Car Innovations That Changed Automobiles For Good


Without any doubts, this is the invention that has saved most lives in the history of the automobile. And even though its origins come from aircraft in the early years of the last century, the three-point seatbelt, as we know it today, only appeared in a car in 1958.


Technically, airbags are air pockets that inflate within a matter of milliseconds in the event of an accident to prevent occupants from hitting directly into the steering wheel or dashboard.

The first car to use an airbag for the driver was the Oldsmobile Toronado in 1973. In fact, it was a very basic airbag system, which did not work properly.

The first “modern” airbag arrived in 1981 on the then-new Mercedes-Benz S-Class. Since then, it has not stopped evolving. In 1994, the Volvo 850 introduced the side and curtain airbags, and two years later came the knee airbag. In 2009, Ford introduced the first airbag inflatable seatbelts in the Fusion.

Electronic stability control (ESP)

This is the invention that saved the most lives after the seat belt. And it was developed by accident. In 1989, a Mercedes-Benz engineer, Frank Werner Mohn, lost control of his E-Class in Sweden, while going to the manufacturer’s test track. As he waited for help, he wondered if it would be possible to use the ABS brake sensors to monitor the speed of each wheel and to make the brakes selectively activate to avoid accidents like the one he had just survived.

Fortunately, the manufacturer looked positively at the idea and Mohn began to develop an algorithm that would allow calculating how much each wheel would have to brake to stabilize the vehicle.

In 1992, Mercedes-Benz began developing an electronic stability control in cooperation with Bosch for its production models. The system debuted in the Mercedes CL 600. A technology that since November 2011 is mandatory in all cars sold in the European Union.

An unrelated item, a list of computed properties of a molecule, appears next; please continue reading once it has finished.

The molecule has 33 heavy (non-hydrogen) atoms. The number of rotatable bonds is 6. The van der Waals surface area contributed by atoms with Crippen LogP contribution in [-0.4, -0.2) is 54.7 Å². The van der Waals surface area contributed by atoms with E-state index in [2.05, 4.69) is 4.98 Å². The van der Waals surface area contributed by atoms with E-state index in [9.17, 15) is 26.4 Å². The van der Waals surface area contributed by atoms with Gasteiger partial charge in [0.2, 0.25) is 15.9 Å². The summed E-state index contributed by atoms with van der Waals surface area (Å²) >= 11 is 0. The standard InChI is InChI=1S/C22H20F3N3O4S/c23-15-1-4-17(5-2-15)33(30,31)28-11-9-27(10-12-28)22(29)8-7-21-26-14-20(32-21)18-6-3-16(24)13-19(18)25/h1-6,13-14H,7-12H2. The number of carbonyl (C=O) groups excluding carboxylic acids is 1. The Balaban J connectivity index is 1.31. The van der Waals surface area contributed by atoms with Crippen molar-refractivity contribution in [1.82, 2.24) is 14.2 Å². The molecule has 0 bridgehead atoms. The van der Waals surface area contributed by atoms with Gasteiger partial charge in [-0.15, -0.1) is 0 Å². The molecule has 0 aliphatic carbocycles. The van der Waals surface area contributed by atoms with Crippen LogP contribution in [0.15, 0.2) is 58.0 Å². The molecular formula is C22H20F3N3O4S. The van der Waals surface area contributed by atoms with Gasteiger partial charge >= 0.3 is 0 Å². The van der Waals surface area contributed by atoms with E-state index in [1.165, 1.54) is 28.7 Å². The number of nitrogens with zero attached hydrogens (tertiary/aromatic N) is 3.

Diesel engine

Although the German engineer Rudolf Diesel invented this engine in 1883, it was only used for the first time in a production car in 1936, when it was offered in the Mercedes-Benz 260 D. This vehicle was equipped with a naturally aspirated compression ignition motor with four cylinders, which generated 45 horsepower (33 kilowatts) at 3,200 rpm. It had a relatively low fuel consumption and was able to travel more than 250 miles (400 km) without refueling.

Four-wheel Steering System

Mercedes-Benz introduced a four-wheel steering system for the first time in a military vehicle, the VL 170, in the 30s of the last century. This allowed the steering system to rotate both the front and rear axles in the opposite direction, reducing the turning diameter.

Electronic Control Unit

Despite its unexciting name, the Electronic Control Unit is a car innovation that plays a significant role in a very large number of vehicles on the road. With the addition of computers in cars, computers can now control things like spark plugs, fuel injectors, and idle speed to produce the best performance possible.

Computers can even monitor vehicle health and alert the driver that it needs service. A mechanic can read the diagnostic report from the computer, determine the problem, and then fix it. Computers play a role in modern car braking systems as well, especially if one has anti-lock brakes.

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